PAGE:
Reverse transcriptase is present in various organisms and viruses, and plays an important role in RNA research. The use of reverse transcriptase has remarkably advanced RNA expression analysis and DNA library construction. Fujifilm Wako provides reverse transcriptases that enable efficient reverse transcription, and cDNA synthesis kits.
What Is Reverse Transcriptase?
Reverse transcriptase is an enzyme that synthesizes complementary DNA (cDNA) using RNA as a template. Reverse transcriptase was discovered in a retrovirus, an RNA virus. After infecting a host cell, the retrovirus uses its reverse transcriptase to convert its genomic RNA into cDNA. At present, it is possible to synthesize cDNA in vitro using reverse transcriptase, and reverse transcriptase becomes an indispensable tool for gene expression analysis by reverse transcription-PCR (RT-PCR) (Figure1).
Figure 1 Reverse transcription reaction
(using oligo (dT) 20 primer and mRNA as a template)
Types of Reverse Transcriptase and Their Selection
Reverse transcriptases are used in experiments, including RT-PCR, and their advantages are summarized below.
AMV Reverse Transcriptase
AMV reverse transcriptase is derived from Avian Myeloblastosis Virus (AMV). AMV reverse transcriptase can perform reverse transcription reaction at a higher temperature (to 65°C) than the M-MLV reverse transcriptase described below, and therefore it can be used even when RNA with secondary structure or GC-rich RNA is used as a template. AMV reverse transcriptase has high RNase H activity, which cleaves double strands of DNA-RNA. However, the yield of cDNA tends to be low and it is said that the synthesis of long strands is difficult.
M-MLV Reverse Transcriptase
M-MLV reverse transcriptase is derived from Moloney murine leukemia virus (M-MLV). M-MLV reverse transcriptase has lower RNase H activity than AMV reverse transcriptase, and it can generate long-chain cDNA with a relatively high yield. M-MLV reverse transcriptase lacking RNase H activity is also marketed. As the reaction temperature (to 42°C) is lower than that of AMV reverse transcriptase, M-MLV reverse transcriptase is not suitable for reverse transcription of RNA with secondary structure.
Tth DNA polymerase
Tth DNA polymerase is derived from an extreme thermophile, Thermus thermophilus, and exhibits reverse transcription activity in the presence of Mn2+. As the reverse transcription reaction is possible at high reaction temperatures (60 to 70°C), it can be applied to reverse transcription of RNA with secondary structure and to GC-rich RNA, similar to AMV reverse transcriptase. As reverse transcription and DNA replication can be carried out with one enzyme, it is also used for 1-step RT-PCR, in which reactions from reverse transcription to DNA amplification are carried out in a single tube.
Is RNase H Unnecessary?
RNase H activity of reverse transcriptase cleaves double strands of DNA-RNA, and therefore reverse transcriptase lacking RNase H activity is commonly used to obtain full-length cDNA. However, the lack of RNase H activity may cause problems. In RT-PCR, remaining cDNA-RNA strands may prevent further cDNA amplification in subsequent PCR steps. To solve this problem, it is effective to synthesize cDNA using reverse transcriptase lacking RNase H activity and to treat with RNase H after the synthesis (Figure 2). A kit that combines reverse transcriptase lacking RNase H activity and RNase H, GeneAce cDNA Synthesis Kit from NIPPON GENE, for example, is an effective solution when the amplification efficiency of RT-PCR is not good (Figure 2).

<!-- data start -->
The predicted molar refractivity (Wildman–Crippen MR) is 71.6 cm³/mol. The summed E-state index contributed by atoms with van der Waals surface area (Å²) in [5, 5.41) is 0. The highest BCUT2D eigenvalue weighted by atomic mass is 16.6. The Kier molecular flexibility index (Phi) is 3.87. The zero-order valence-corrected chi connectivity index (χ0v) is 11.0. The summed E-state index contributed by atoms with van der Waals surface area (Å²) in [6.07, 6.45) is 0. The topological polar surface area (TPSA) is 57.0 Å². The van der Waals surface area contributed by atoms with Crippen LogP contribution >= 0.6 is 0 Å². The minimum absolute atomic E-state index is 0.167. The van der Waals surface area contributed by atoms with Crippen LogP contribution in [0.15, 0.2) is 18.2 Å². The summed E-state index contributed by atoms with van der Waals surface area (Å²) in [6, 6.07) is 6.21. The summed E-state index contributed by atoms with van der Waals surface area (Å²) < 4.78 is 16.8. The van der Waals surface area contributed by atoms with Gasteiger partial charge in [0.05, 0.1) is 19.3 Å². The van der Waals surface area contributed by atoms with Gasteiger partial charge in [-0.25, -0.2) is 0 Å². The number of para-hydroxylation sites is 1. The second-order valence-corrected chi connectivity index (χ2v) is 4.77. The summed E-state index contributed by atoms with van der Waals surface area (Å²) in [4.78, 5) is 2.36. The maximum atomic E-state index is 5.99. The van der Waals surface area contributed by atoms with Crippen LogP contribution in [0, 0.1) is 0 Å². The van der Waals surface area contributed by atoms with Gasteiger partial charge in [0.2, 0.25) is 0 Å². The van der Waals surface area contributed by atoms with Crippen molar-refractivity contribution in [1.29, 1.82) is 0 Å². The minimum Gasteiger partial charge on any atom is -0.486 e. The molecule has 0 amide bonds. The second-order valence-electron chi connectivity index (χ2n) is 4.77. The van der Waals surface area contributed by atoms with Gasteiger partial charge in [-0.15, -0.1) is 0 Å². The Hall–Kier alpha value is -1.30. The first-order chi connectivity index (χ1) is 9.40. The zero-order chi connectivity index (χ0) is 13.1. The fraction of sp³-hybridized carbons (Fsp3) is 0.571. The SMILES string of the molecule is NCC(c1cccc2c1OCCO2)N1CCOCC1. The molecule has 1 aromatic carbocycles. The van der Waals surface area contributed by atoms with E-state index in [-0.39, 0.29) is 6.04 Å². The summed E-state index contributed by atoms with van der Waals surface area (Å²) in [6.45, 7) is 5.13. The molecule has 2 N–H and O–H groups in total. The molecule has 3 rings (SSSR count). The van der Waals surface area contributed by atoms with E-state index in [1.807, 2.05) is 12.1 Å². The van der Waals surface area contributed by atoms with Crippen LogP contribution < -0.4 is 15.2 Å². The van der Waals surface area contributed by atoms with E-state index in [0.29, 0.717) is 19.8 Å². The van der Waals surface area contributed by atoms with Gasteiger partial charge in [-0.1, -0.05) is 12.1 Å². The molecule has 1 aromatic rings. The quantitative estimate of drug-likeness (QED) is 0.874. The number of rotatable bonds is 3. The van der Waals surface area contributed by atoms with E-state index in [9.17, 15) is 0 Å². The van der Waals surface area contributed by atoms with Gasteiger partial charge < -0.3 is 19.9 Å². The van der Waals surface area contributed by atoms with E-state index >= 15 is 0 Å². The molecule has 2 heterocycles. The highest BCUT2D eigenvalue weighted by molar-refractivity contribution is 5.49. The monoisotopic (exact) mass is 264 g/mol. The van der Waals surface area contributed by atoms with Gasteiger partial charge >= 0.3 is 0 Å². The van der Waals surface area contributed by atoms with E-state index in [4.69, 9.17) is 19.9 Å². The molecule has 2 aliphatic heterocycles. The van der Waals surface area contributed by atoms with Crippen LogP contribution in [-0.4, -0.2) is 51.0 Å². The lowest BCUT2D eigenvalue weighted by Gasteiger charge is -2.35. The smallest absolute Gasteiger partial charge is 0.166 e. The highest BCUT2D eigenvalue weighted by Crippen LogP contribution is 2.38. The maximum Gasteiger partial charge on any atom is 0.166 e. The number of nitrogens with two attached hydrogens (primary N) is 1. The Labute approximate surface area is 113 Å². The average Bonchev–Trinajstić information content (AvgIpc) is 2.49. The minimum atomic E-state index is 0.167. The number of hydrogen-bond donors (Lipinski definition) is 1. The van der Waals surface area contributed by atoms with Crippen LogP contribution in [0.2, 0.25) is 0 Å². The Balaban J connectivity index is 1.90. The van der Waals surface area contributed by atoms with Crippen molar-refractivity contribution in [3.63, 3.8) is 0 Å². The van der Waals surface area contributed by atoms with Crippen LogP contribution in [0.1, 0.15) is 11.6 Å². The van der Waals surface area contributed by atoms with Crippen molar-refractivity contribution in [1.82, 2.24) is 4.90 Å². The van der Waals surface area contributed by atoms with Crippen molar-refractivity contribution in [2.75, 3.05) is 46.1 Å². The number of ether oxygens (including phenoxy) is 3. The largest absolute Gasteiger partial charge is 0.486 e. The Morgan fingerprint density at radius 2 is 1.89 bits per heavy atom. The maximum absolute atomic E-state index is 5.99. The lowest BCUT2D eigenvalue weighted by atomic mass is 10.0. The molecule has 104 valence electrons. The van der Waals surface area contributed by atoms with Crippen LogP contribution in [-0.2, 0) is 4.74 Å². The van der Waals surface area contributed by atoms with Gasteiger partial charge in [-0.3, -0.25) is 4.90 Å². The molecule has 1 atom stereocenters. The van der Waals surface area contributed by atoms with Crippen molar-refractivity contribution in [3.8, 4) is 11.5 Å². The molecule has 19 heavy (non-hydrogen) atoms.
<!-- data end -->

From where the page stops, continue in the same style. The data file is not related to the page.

Figure 2 PCR efficiency after RNase H treatment
cDNA was synthesized using the GeneAce cDNA Synthesis Kit with HeLa cell total RNA (2 μg) as a template. The PCR efficiency with and without RNase H treatment was compared using the obtained cDNA as a template.
Marker (M): Gene Ladder Wide 1 (Product No.: 313-06961)
Treated with RNase H (+): PCR product obtained using RNase H-treated (at 37°C for 15 minutes) cDNA as a template
Not treated with RNase H (-): PCR product obtained using untreated cDNA (DNA-RNA heteroduplex) as a template
Target of detection: A segment of EPAS1 gene (about 2.6 kb)
Primers Used for Reverse Transcription Reaction
The three types of primers mainly used in reverse transcription reaction are the following:
Oligo (dT) primer
An oligo (dT) primer binds complementarily to the poly A sequence at the end of eukaryotic mRNA. It can be used universally for mRNA to which poly A has been added, and is used for synthesis of full-length cDNA and 3'-RACE.
As the name suggests, a random primer binds to a template RNA at random. A commonly used 6-base random primer is sometimes called a “random hexamer.” It can be used for reverse transcription reaction of RNA without poly A sequence, degraded RNA, and RNA that easily forms secondary structure.
Gene-specific primers are designed to specifically bind to target RNA. They are used for 1-step RT-PCR. Their specificity is very high, and they cannot be used for amplification of RNA other than the target RNA.
Green, R. M. and Sambrook, J.: ”Molecular Cloning A Laboratory Manual, 4th ed.”, Cold Spring Harbor Laboratory Press, (2012).
For research use or further manufacturing use only. Not for use in diagnostic procedures.
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